Real Repentance, Part I
Text: Luke 3:1-22 | Listen to Message
Repentance Bears Fruit
When caught red-handed in sin, anyone can say, “I’m sorry.” Anyone can feel guilty and even remorseful. Anyone can promise to change. But many – perhaps even most – will not actually repent.
The New Testament uses a compound word for repentance that literally means “to change your mind.” True repentance is the complete reorientation of your thoughts, attitudes, and desires, which ultimately drive your behaviors.
So how do you know if you’ve done that? And how do you know if you really meant it? John the Baptist answers in Luke 3:8, “Bear fruits in keeping with repentance.” You want to know that your repentance is real, look for the fruit!
John goes on to list three specific behaviors that signal the genuineness of a person’s repentance: generosity, honesty, and contentment. It’s a simple fact that what you do with money and possessions is a clear indicator of your spiritual health (or lack thereof).
But let’s look at a more general illustration of the fruit of repentance for a moment. In Luke 3:4-6, John mentions mountains and valleys and crooked and rough places that need to be addressed if you’re going to be ready to meet Jesus. What’s he talking about?
Mountains: These are things you’ve lifted up and made supreme in your life. Maybe it’s your career, your reputation, your appearance, your fitness, your relaxation, your kids, or something else. Whatever it is, it’s an idol that obstructs your view (and enjoyment!) of Christ. Real repentance goes to work tearing this thing down and exalting Christ in its place.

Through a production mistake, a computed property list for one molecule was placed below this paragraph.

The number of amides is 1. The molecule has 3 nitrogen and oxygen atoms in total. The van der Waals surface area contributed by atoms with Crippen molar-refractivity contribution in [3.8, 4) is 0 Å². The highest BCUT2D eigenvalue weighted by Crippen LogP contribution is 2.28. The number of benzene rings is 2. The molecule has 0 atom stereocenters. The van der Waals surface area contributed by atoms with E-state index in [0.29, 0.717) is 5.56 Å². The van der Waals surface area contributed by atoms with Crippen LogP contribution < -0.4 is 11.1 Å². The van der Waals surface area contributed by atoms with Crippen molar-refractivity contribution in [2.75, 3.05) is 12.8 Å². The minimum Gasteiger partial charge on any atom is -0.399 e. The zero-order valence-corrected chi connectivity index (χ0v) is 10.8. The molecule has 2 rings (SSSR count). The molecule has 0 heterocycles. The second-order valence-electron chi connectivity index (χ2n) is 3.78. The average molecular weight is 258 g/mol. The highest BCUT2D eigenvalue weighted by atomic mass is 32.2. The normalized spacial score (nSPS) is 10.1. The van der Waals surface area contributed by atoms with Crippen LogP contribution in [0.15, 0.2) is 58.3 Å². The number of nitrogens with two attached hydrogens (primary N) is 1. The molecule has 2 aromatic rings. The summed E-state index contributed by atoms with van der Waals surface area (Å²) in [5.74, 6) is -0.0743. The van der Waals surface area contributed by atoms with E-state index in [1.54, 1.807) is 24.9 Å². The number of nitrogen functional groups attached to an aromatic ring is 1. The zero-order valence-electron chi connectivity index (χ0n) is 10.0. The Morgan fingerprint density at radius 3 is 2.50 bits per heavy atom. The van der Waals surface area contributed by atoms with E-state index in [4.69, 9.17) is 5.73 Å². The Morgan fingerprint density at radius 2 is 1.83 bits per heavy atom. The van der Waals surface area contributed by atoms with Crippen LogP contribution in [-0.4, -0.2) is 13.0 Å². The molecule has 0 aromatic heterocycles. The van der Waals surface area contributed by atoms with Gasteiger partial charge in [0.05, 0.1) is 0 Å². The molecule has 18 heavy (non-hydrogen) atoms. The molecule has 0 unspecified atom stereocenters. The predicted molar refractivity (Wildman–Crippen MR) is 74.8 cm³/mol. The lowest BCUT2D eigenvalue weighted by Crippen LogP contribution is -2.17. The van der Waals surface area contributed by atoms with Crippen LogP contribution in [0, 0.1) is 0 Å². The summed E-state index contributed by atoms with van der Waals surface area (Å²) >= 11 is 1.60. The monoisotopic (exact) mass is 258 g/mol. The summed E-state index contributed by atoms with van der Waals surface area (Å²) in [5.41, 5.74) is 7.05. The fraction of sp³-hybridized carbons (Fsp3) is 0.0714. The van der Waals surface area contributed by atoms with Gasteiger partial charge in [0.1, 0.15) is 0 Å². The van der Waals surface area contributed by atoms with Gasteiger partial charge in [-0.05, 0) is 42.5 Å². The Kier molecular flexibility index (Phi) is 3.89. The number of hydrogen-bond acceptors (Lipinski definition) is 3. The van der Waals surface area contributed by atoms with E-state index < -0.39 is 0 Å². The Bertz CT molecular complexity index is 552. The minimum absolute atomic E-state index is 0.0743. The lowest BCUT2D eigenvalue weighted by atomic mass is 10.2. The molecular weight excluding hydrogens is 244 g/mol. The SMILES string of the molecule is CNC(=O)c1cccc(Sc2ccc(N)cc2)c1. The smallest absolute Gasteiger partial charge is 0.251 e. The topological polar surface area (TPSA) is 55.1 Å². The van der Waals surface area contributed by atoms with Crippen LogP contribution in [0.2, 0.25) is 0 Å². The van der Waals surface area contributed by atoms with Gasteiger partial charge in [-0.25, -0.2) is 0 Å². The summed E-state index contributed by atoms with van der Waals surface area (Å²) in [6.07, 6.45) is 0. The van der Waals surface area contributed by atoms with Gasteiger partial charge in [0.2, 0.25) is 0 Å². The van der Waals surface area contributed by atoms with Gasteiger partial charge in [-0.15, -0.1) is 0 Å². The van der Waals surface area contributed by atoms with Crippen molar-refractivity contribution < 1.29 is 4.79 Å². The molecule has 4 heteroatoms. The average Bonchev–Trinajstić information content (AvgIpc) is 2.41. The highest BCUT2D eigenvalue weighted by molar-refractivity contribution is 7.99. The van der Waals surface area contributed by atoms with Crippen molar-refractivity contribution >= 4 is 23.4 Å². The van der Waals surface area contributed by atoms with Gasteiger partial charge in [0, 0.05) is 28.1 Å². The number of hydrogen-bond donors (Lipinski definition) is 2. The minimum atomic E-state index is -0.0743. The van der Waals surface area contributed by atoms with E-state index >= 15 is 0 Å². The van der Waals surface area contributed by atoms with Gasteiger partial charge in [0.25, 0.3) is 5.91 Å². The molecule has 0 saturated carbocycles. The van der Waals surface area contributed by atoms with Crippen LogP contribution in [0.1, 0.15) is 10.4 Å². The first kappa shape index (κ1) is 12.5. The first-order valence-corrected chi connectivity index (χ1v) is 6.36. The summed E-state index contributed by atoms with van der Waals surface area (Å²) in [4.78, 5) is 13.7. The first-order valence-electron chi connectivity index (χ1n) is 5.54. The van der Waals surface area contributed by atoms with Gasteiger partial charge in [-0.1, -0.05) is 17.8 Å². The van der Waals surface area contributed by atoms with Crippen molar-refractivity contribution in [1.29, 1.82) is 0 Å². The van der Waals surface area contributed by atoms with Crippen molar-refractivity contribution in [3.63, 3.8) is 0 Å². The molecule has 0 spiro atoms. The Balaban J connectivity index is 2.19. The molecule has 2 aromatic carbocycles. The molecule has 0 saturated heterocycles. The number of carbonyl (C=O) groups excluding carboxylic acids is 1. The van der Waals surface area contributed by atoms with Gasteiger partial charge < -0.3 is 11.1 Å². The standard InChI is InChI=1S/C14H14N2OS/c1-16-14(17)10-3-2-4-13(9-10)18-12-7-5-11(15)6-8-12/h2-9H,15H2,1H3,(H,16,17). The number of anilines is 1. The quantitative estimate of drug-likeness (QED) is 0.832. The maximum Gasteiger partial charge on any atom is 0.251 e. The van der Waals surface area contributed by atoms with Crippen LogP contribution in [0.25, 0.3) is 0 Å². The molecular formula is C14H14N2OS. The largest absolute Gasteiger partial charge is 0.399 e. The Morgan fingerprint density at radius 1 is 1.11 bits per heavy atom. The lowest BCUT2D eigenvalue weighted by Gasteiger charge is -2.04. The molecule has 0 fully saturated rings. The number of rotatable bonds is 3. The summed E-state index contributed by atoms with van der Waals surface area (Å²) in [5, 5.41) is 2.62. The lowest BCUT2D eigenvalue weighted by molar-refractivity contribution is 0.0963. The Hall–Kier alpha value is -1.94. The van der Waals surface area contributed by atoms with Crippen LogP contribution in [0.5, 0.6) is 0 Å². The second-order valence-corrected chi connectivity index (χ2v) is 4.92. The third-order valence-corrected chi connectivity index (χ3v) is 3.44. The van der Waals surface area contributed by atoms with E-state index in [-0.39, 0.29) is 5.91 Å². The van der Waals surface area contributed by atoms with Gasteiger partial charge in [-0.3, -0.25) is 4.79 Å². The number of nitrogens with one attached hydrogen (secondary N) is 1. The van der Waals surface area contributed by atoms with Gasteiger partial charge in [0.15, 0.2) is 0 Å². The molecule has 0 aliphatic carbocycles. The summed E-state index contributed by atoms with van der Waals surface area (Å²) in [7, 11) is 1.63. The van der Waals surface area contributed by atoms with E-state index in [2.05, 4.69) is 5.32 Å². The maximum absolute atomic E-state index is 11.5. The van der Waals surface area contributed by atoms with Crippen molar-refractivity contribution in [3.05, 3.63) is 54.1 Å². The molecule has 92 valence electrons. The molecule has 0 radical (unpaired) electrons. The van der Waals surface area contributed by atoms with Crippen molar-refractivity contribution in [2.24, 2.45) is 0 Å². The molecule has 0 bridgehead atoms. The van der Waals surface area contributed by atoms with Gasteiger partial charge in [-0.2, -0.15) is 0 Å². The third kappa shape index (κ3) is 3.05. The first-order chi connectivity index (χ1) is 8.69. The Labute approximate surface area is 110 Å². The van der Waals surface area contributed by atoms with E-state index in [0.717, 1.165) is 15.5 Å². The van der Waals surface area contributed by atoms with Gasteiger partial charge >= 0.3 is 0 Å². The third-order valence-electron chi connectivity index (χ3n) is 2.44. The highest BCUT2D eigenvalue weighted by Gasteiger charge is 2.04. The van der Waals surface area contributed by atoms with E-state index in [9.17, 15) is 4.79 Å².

Valleys: These are the deep, dark crevices where you hide the things you don’t want anyone else to know about you – things like lust, addiction, or anxiety. Real repentance backfills these crevices so nothing secret can lurk there any longer.
Crooked places: These are the things you’ve manipulated for your own benefit. Maybe you’ve twisted the truth. Maybe you’ve fudged on a time sheet or expense report. Real repentance is straightening these things out and speaking and walking in a manner that is honest and direct.
Rough places: These are the boulder fields of your life. And your boulders could be literally anything – anything that impedes your affection, devotion, and witness. Real repentance looks like shoving these barriers out of the way and clearing a smooth, level path for Jesus to walk in your life.
Make sure to check out Real Repentance, Part II, where we examine some common, cheap substitutes for real repentance!